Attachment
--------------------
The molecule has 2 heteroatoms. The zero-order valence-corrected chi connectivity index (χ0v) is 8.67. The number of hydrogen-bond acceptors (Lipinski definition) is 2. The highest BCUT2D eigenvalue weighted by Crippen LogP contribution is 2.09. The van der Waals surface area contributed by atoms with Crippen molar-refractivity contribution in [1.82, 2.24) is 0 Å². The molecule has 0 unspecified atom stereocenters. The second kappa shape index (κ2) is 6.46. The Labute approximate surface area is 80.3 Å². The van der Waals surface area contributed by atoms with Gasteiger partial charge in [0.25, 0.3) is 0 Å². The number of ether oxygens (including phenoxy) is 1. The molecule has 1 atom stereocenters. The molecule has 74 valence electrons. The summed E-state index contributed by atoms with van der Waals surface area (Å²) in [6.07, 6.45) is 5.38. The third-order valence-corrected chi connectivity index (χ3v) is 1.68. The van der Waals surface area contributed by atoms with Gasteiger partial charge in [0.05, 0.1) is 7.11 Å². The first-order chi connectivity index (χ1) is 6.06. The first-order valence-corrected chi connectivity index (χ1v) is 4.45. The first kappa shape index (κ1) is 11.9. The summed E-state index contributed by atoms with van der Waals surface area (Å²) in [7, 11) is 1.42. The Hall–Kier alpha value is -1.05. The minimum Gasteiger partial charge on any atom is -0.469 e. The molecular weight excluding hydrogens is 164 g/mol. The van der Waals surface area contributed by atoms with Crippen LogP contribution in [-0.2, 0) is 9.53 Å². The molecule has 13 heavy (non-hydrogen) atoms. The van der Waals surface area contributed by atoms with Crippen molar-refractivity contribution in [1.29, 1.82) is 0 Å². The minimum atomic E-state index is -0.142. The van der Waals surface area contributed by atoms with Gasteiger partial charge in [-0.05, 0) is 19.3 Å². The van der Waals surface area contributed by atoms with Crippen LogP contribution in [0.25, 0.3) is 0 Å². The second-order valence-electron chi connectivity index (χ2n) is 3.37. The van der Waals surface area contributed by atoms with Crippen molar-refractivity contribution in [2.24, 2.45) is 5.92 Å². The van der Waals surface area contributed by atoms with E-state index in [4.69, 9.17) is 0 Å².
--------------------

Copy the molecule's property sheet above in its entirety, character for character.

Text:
The molecule has 2 heteroatoms. The zero-order valence-corrected chi connectivity index (χ0v) is 8.67. The number of hydrogen-bond acceptors (Lipinski definition) is 2. The highest BCUT2D eigenvalue weighted by Crippen LogP contribution is 2.09. The van der Waals surface area contributed by atoms with Crippen molar-refractivity contribution in [1.82, 2.24) is 0 Å². The molecule has 0 unspecified atom stereocenters. The second kappa shape index (κ2) is 6.46. The Labute approximate surface area is 80.3 Å². The van der Waals surface area contributed by atoms with Gasteiger partial charge in [0.25, 0.3) is 0 Å². The number of ether oxygens (including phenoxy) is 1. The molecule has 1 atom stereocenters. The molecule has 74 valence electrons. The summed E-state index contributed by atoms with van der Waals surface area (Å²) in [6.07, 6.45) is 5.38. The third-order valence-corrected chi connectivity index (χ3v) is 1.68. The van der Waals surface area contributed by atoms with Gasteiger partial charge in [0.05, 0.1) is 7.11 Å². The first-order chi connectivity index (χ1) is 6.06. The first-order valence-corrected chi connectivity index (χ1v) is 4.45. The first kappa shape index (κ1) is 11.9. The summed E-state index contributed by atoms with van der Waals surface area (Å²) in [7, 11) is 1.42. The Hall–Kier alpha value is -1.05. The minimum Gasteiger partial charge on any atom is -0.469 e. The molecular weight excluding hydrogens is 164 g/mol. The van der Waals surface area contributed by atoms with Crippen LogP contribution in [-0.2, 0) is 9.53 Å². The molecule has 13 heavy (non-hydrogen) atoms. The van der Waals surface area contributed by atoms with Crippen molar-refractivity contribution in [1.29, 1.82) is 0 Å². The minimum atomic E-state index is -0.142. The van der Waals surface area contributed by atoms with Gasteiger partial charge in [-0.05, 0) is 19.3 Å². The van der Waals surface area contributed by atoms with Crippen LogP contribution in [0.25, 0.3) is 0 Å². The second-order valence-electron chi connectivity index (χ2n) is 3.37. The van der Waals surface area contributed by atoms with Crippen molar-refractivity contribution in [2.24, 2.45) is 5.92 Å². The van der Waals surface area contributed by atoms with E-state index in [4.69, 9.17) is 0 Å².